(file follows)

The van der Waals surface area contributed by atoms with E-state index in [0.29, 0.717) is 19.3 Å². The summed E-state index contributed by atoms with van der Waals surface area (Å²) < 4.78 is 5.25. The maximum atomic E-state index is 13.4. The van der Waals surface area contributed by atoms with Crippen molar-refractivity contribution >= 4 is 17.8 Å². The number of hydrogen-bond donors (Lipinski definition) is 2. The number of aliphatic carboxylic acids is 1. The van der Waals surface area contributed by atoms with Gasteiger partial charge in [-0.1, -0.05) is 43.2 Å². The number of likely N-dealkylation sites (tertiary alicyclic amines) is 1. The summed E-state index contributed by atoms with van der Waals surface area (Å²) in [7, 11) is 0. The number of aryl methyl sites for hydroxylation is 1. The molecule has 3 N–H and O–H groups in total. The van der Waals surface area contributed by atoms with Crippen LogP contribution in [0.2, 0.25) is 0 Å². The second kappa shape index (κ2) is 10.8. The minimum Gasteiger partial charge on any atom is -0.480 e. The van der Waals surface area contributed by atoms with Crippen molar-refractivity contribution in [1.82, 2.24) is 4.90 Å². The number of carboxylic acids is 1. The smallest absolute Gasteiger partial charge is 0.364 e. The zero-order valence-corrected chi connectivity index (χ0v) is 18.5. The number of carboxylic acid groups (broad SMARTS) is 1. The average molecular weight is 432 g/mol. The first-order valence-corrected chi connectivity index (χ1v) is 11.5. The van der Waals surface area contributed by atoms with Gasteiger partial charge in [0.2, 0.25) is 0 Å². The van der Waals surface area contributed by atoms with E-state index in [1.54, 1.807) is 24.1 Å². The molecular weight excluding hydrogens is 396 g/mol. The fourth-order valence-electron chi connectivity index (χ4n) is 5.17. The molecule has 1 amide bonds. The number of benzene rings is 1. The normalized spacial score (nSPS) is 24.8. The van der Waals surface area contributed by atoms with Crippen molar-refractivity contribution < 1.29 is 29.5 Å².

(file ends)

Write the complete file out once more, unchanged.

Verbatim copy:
The van der Waals surface area contributed by atoms with E-state index in [0.29, 0.717) is 19.3 Å². The summed E-state index contributed by atoms with van der Waals surface area (Å²) < 4.78 is 5.25. The maximum atomic E-state index is 13.4. The van der Waals surface area contributed by atoms with Crippen molar-refractivity contribution >= 4 is 17.8 Å². The number of hydrogen-bond donors (Lipinski definition) is 2. The number of aliphatic carboxylic acids is 1. The van der Waals surface area contributed by atoms with Gasteiger partial charge in [-0.1, -0.05) is 43.2 Å². The number of likely N-dealkylation sites (tertiary alicyclic amines) is 1. The summed E-state index contributed by atoms with van der Waals surface area (Å²) in [7, 11) is 0. The number of aryl methyl sites for hydroxylation is 1. The molecule has 3 N–H and O–H groups in total. The van der Waals surface area contributed by atoms with Crippen LogP contribution in [0.2, 0.25) is 0 Å². The second kappa shape index (κ2) is 10.8. The minimum Gasteiger partial charge on any atom is -0.480 e. The van der Waals surface area contributed by atoms with Crippen molar-refractivity contribution in [1.82, 2.24) is 4.90 Å². The number of carboxylic acids is 1. The smallest absolute Gasteiger partial charge is 0.364 e. The zero-order valence-corrected chi connectivity index (χ0v) is 18.5. The number of carboxylic acid groups (broad SMARTS) is 1. The average molecular weight is 432 g/mol. The first-order valence-corrected chi connectivity index (χ1v) is 11.5. The van der Waals surface area contributed by atoms with Gasteiger partial charge in [0.2, 0.25) is 0 Å². The van der Waals surface area contributed by atoms with E-state index in [1.54, 1.807) is 24.1 Å². The molecular weight excluding hydrogens is 396 g/mol. The fourth-order valence-electron chi connectivity index (χ4n) is 5.17. The molecule has 1 amide bonds. The number of benzene rings is 1. The normalized spacial score (nSPS) is 24.8. The van der Waals surface area contributed by atoms with Crippen molar-refractivity contribution < 1.29 is 29.5 Å².